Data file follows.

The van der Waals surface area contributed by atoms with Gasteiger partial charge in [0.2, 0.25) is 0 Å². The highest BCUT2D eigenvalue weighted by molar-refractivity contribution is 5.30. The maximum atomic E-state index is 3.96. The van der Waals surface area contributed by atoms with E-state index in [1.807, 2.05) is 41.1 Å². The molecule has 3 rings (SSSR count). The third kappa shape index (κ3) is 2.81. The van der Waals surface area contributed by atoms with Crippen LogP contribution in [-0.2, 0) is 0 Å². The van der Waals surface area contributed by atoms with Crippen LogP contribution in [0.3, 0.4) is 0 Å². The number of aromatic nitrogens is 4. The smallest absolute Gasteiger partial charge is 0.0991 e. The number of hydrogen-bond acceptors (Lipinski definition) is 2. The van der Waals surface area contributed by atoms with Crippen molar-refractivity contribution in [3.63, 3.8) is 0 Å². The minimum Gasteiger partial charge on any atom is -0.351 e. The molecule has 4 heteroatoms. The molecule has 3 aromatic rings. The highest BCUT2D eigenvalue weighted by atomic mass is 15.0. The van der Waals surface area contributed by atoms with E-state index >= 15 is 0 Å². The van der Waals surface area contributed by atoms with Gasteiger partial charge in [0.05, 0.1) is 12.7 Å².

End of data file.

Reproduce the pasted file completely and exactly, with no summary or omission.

The van der Waals surface area contributed by atoms with Gasteiger partial charge in [0.2, 0.25) is 0 Å². The highest BCUT2D eigenvalue weighted by molar-refractivity contribution is 5.30. The maximum atomic E-state index is 3.96. The van der Waals surface area contributed by atoms with E-state index in [1.807, 2.05) is 41.1 Å². The molecule has 3 rings (SSSR count). The third kappa shape index (κ3) is 2.81. The van der Waals surface area contributed by atoms with Crippen LogP contribution in [-0.2, 0) is 0 Å². The van der Waals surface area contributed by atoms with Crippen LogP contribution in [0.3, 0.4) is 0 Å². The number of aromatic nitrogens is 4. The smallest absolute Gasteiger partial charge is 0.0991 e. The number of hydrogen-bond acceptors (Lipinski definition) is 2. The van der Waals surface area contributed by atoms with Crippen molar-refractivity contribution in [3.63, 3.8) is 0 Å². The minimum Gasteiger partial charge on any atom is -0.351 e. The molecule has 4 heteroatoms. The molecule has 3 aromatic rings. The highest BCUT2D eigenvalue weighted by atomic mass is 15.0. The van der Waals surface area contributed by atoms with E-state index >= 15 is 0 Å². The van der Waals surface area contributed by atoms with Gasteiger partial charge in [0.05, 0.1) is 12.7 Å².